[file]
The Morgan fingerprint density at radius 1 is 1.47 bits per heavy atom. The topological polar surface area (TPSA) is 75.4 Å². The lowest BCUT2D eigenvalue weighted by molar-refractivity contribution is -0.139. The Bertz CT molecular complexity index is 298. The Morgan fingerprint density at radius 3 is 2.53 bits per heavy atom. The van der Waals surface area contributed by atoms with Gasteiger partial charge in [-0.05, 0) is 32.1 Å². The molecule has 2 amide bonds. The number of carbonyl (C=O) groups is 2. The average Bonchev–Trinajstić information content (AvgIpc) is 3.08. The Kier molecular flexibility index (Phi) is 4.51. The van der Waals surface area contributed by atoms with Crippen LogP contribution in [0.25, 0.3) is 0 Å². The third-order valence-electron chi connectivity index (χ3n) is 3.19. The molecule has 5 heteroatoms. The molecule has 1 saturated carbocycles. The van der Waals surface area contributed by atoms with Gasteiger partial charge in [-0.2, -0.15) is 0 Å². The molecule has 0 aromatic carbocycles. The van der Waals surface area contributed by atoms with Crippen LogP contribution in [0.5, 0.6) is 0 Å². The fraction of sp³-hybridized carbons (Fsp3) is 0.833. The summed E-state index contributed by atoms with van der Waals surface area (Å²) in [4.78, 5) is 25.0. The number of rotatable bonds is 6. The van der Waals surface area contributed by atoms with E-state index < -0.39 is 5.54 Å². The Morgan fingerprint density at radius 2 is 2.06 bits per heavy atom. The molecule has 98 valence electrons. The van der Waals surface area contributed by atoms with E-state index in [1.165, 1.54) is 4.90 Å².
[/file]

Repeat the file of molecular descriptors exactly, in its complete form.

The Morgan fingerprint density at radius 1 is 1.47 bits per heavy atom. The topological polar surface area (TPSA) is 75.4 Å². The lowest BCUT2D eigenvalue weighted by molar-refractivity contribution is -0.139. The Bertz CT molecular complexity index is 298. The Morgan fingerprint density at radius 3 is 2.53 bits per heavy atom. The van der Waals surface area contributed by atoms with Gasteiger partial charge in [-0.05, 0) is 32.1 Å². The molecule has 2 amide bonds. The number of carbonyl (C=O) groups is 2. The average Bonchev–Trinajstić information content (AvgIpc) is 3.08. The Kier molecular flexibility index (Phi) is 4.51. The van der Waals surface area contributed by atoms with Crippen LogP contribution in [0.25, 0.3) is 0 Å². The third-order valence-electron chi connectivity index (χ3n) is 3.19. The molecule has 5 heteroatoms. The molecule has 1 saturated carbocycles. The van der Waals surface area contributed by atoms with Gasteiger partial charge in [-0.2, -0.15) is 0 Å². The molecule has 0 aromatic carbocycles. The van der Waals surface area contributed by atoms with Crippen LogP contribution in [0.5, 0.6) is 0 Å². The fraction of sp³-hybridized carbons (Fsp3) is 0.833. The summed E-state index contributed by atoms with van der Waals surface area (Å²) in [4.78, 5) is 25.0. The number of rotatable bonds is 6. The van der Waals surface area contributed by atoms with E-state index < -0.39 is 5.54 Å². The Morgan fingerprint density at radius 2 is 2.06 bits per heavy atom. The molecule has 98 valence electrons. The van der Waals surface area contributed by atoms with E-state index in [1.165, 1.54) is 4.90 Å².